If the lacto ate up all the available sugar & left nothing for the yeast, (WY1007 btw) I will be stuck with a non-alcoholic sour beverage.
The lacto will not consume all the sugars. The lacto will stop when the PH gets to a certain level, and will probably consume less than 10% of the available sugars.

Did you aerate? Did you pitch big? The acidic wort is a very hostile environment for sacc, so you need to do as much as you can for it. I usually try and pitch about 2X what I would pitch for a normal beer. You really do need to make a big starter.

What is the gravity now?

Quote:
Originally Posted by kblankenship11 View Post
Sour yeasts by nature create high levels of acid and alter the pH of your wort. Most fermentation steps for sour beers start with sacch and end with sour yeasts. I'm thinking that since you let the lacto go crazy at such a high temp they altered the pH to a level that is toxic to saccromyces.

Brett/lactic yeasts take a long time to attenuate and produce the desired flavors. If you can spare the carboy I'd just leave it for a while, take samples every month or so and see how it tastes. If it's too sour you could blend it.
A Berliner is a simple beer, and to make it fast, you need to sour it before pitching the yeast. It is not the same as the more complex Lambic and Flanders sour beers.

 
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Old 02-09-2013, 04:06 PM   #5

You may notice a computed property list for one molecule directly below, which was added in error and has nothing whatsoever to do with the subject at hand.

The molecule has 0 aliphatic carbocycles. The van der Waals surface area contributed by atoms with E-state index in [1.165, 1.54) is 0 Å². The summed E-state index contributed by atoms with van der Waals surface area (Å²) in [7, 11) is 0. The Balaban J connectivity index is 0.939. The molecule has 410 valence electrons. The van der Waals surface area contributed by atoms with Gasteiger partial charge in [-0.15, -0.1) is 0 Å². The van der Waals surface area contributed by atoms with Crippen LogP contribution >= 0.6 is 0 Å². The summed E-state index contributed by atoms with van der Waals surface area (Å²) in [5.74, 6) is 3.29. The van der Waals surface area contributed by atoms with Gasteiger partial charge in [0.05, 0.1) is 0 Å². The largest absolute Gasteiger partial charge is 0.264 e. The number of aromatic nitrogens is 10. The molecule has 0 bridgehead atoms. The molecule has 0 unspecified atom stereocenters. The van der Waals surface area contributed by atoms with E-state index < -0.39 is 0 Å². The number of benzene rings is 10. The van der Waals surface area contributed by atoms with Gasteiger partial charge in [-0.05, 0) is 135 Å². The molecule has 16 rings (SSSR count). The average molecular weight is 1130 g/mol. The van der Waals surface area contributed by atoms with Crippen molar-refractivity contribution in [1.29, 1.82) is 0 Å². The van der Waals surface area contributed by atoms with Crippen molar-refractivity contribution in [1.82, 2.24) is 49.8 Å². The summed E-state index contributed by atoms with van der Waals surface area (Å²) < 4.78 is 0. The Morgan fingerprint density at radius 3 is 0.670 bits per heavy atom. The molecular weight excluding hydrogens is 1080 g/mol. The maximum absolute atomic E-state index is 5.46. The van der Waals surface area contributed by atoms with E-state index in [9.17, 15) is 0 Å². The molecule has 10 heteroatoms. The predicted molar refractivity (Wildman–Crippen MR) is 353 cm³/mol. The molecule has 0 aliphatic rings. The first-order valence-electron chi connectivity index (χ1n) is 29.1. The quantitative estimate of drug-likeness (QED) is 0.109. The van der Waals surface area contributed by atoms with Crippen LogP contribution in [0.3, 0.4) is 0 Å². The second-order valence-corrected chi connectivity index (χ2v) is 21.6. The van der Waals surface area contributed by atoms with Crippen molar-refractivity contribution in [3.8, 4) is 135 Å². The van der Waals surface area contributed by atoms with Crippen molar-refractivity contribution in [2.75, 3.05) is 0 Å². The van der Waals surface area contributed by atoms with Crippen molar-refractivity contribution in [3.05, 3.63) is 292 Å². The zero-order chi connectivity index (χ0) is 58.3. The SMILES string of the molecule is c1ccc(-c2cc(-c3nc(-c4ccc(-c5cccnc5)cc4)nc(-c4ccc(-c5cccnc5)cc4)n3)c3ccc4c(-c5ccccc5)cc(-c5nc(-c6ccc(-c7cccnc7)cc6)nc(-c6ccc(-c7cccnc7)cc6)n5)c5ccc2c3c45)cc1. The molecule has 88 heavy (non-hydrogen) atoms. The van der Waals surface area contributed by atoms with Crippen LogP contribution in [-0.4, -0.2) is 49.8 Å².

TMadness1013
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I was amazed when I took a gravity reading last night. The gravity had only fallen from 1.038 to 1.036. Maybe I can salvage this baby after all.

I aerated just by shaking & only pitched a Wyeast smack pack.

I'm going to borrow an aeration stone w/ O2 tank and make a big starter using my stir plate that I just finished making yesterday. I'll let you know how it goes after that!

 
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Old 02-09-2013, 08:40 PM   #6
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Quote:
Originally Posted by Calder
A Berliner is a simple beer, and to make it fast, you need to sour it before pitching the yeast. It is not the same as the more complex Lambic and Flanders sour beers.
Is this a new common knowledge? I have always seen to pitch both at the same time. For the very reason this has come up as an issue.
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Old 02-12-2013, 02:07 PM   #7